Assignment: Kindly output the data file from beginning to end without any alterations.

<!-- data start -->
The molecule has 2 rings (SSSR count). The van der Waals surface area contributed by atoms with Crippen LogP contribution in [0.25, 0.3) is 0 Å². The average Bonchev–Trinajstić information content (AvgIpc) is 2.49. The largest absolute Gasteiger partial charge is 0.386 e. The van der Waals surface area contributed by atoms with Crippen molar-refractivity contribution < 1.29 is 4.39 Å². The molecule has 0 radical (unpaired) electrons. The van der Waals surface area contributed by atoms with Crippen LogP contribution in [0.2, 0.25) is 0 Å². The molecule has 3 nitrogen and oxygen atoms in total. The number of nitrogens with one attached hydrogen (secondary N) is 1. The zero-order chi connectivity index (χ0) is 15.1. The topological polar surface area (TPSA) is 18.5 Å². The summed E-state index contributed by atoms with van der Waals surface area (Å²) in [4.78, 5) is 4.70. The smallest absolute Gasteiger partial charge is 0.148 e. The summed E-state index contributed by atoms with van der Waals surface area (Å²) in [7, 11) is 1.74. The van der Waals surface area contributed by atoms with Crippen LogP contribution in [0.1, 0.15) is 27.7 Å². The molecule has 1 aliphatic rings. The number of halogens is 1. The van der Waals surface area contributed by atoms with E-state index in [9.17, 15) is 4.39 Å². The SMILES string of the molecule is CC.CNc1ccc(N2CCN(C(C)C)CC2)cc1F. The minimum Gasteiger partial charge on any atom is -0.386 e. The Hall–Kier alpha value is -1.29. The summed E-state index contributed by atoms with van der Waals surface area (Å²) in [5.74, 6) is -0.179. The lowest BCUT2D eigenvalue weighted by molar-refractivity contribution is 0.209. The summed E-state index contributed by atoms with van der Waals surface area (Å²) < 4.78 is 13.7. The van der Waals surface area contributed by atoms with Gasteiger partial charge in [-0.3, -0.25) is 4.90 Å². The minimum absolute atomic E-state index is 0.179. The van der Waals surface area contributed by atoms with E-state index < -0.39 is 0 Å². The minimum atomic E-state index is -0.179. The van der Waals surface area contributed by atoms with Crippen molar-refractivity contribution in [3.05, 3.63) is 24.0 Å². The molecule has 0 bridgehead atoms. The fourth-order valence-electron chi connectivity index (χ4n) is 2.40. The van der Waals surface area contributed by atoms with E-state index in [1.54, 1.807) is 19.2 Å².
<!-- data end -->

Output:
The molecule has 2 rings (SSSR count). The van der Waals surface area contributed by atoms with Crippen LogP contribution in [0.25, 0.3) is 0 Å². The average Bonchev–Trinajstić information content (AvgIpc) is 2.49. The largest absolute Gasteiger partial charge is 0.386 e. The van der Waals surface area contributed by atoms with Crippen molar-refractivity contribution < 1.29 is 4.39 Å². The molecule has 0 radical (unpaired) electrons. The van der Waals surface area contributed by atoms with Crippen LogP contribution in [0.2, 0.25) is 0 Å². The molecule has 3 nitrogen and oxygen atoms in total. The number of nitrogens with one attached hydrogen (secondary N) is 1. The zero-order chi connectivity index (χ0) is 15.1. The topological polar surface area (TPSA) is 18.5 Å². The summed E-state index contributed by atoms with van der Waals surface area (Å²) in [4.78, 5) is 4.70. The smallest absolute Gasteiger partial charge is 0.148 e. The summed E-state index contributed by atoms with van der Waals surface area (Å²) in [7, 11) is 1.74. The van der Waals surface area contributed by atoms with Crippen LogP contribution in [0.1, 0.15) is 27.7 Å². The molecule has 1 aliphatic rings. The number of halogens is 1. The van der Waals surface area contributed by atoms with E-state index in [9.17, 15) is 4.39 Å². The SMILES string of the molecule is CC.CNc1ccc(N2CCN(C(C)C)CC2)cc1F. The minimum Gasteiger partial charge on any atom is -0.386 e. The Hall–Kier alpha value is -1.29. The summed E-state index contributed by atoms with van der Waals surface area (Å²) in [5.74, 6) is -0.179. The lowest BCUT2D eigenvalue weighted by molar-refractivity contribution is 0.209. The summed E-state index contributed by atoms with van der Waals surface area (Å²) < 4.78 is 13.7. The van der Waals surface area contributed by atoms with Gasteiger partial charge in [-0.3, -0.25) is 4.90 Å². The minimum absolute atomic E-state index is 0.179. The van der Waals surface area contributed by atoms with E-state index < -0.39 is 0 Å². The minimum atomic E-state index is -0.179. The van der Waals surface area contributed by atoms with Crippen molar-refractivity contribution in [3.05, 3.63) is 24.0 Å². The molecule has 0 bridgehead atoms. The fourth-order valence-electron chi connectivity index (χ4n) is 2.40. The van der Waals surface area contributed by atoms with E-state index in [1.54, 1.807) is 19.2 Å².